But everything changed in 1964. Donovan was relieved of his coaching duties, but was kept on as general manger. The Knicks had the first pick in the draft that year, and Holzman (who was still working as a scout) and Donovan narrowed their list down to three players: Lucious Jackson, Jim Barnes and Willis Reed. They settled on Barnes and figured the other two would soon be selected. But much to their astonishment, Reed lasted into the second round and they quickly scooped him up. It was to be the greatest (and luckiest) draft decision in franchise history, and the center was the first piece of the championship puzzle. Reed was an instant star, winning the Rookie of the Year award and making the All-Star team. Next on the list was Dick Barnett. In October of 1965, Donovan gambled and traded the younger Bob Boozer to the Lakers for Barnett, who had his worst year the previous season. But Barnett had a resurgent season, and led the Knicks in scoring his first year with the club. Only weeks after that trade, the Knicks sent three players to Baltimore for Bellamy. This trade only worked out later when Bellamy was sent packing, because he pushed Reed to the power forward position, where he was less effective than at center.
That year, they drafted Mr. Princeton, Bill Bradley and vital cog Dave Stallworth. Bradley put the Knicks in a bit of a sticky wicket, though, when he went off to jolly old England to eat bangers ’n’ mash, don a Beatles wig and hang out with the likes of Michael Caine and Lulu (oh yeah, and he was a Rhodes Scholar, too). In 1966-’67 the Knicks finally made the playoffs again after a seven year drought, and they added guard/forward Cazzie Russell that season as their number-one draft pick. The next season, four key members of the championship squad would make their debut, along with their legendary coach. They gambled again in the draft by selecting Frazier, who had one more year of eligibility left in college, but the Knicks threw some big bucks at him (which he needed for his sartorial expenses), and that enticed him to turn pro. Hippie and future coaching legend Phil Jackson was their second-round selection, center Nate Bowman was purchased from Chicago and Bradley joined the Knicks that season, returning from England. The team got off to a bad start, though, and coach Dick McGuire was fired, and replaced by Holzman halfway through the season.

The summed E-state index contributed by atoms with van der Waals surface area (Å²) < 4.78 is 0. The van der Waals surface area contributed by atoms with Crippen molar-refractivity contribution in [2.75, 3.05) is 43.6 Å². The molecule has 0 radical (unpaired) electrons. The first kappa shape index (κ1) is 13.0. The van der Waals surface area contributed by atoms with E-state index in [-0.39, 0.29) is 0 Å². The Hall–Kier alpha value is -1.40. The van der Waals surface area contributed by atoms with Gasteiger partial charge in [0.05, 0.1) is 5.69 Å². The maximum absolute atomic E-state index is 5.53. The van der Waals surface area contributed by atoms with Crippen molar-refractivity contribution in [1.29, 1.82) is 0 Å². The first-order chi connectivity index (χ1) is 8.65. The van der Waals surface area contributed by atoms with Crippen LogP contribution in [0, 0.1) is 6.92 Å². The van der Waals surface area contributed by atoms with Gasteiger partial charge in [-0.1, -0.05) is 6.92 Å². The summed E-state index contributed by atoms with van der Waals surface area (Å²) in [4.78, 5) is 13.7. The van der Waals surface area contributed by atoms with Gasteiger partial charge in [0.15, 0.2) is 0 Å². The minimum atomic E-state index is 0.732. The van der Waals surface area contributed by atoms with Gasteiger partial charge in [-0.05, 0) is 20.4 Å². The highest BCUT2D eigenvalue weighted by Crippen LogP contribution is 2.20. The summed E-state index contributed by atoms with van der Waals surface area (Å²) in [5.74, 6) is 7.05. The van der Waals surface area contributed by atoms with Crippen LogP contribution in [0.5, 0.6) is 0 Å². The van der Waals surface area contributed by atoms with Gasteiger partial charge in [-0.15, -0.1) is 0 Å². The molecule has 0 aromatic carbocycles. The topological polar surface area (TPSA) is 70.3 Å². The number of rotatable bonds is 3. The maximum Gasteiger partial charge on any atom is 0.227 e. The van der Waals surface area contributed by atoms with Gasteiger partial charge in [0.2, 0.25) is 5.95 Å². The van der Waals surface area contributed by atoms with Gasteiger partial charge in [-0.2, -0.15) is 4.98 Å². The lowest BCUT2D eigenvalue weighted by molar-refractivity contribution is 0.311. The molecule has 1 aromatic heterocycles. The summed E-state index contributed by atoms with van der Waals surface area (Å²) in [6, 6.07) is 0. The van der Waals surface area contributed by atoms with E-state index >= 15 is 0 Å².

Three more bench players were added to start the 1968-’69 season – Mike Riordan, Bill Hosket and Don May. Every piece seemed to be in place for a championship run. Only one thing was missing: Winning. The Knicks started out the season 6-13. The team did start to win, though (12 out of their next 16), but one more transaction put them over the top. Bellamy and Howard Komives were shipped off to Detroit for DeBusschere. Reed moved back to center where he belonged, Frazier was put into the starting lineup for good and DeBusschere was the legendary “final piece to the puzzle.”
They made it all the way to the Eastern Division Finals, losing to the champion Celtics. But the next season, with that roster together for a full year (along with first-round draft pick John Warren, but without Donovan as he moved on to Buffalo), they steamrolled through the season, winning a franchise-best 60 games (including a then-league-record 18-game winning streak), beat Baltimore, Milwaukee and LA in the playoffs, and the rest is history.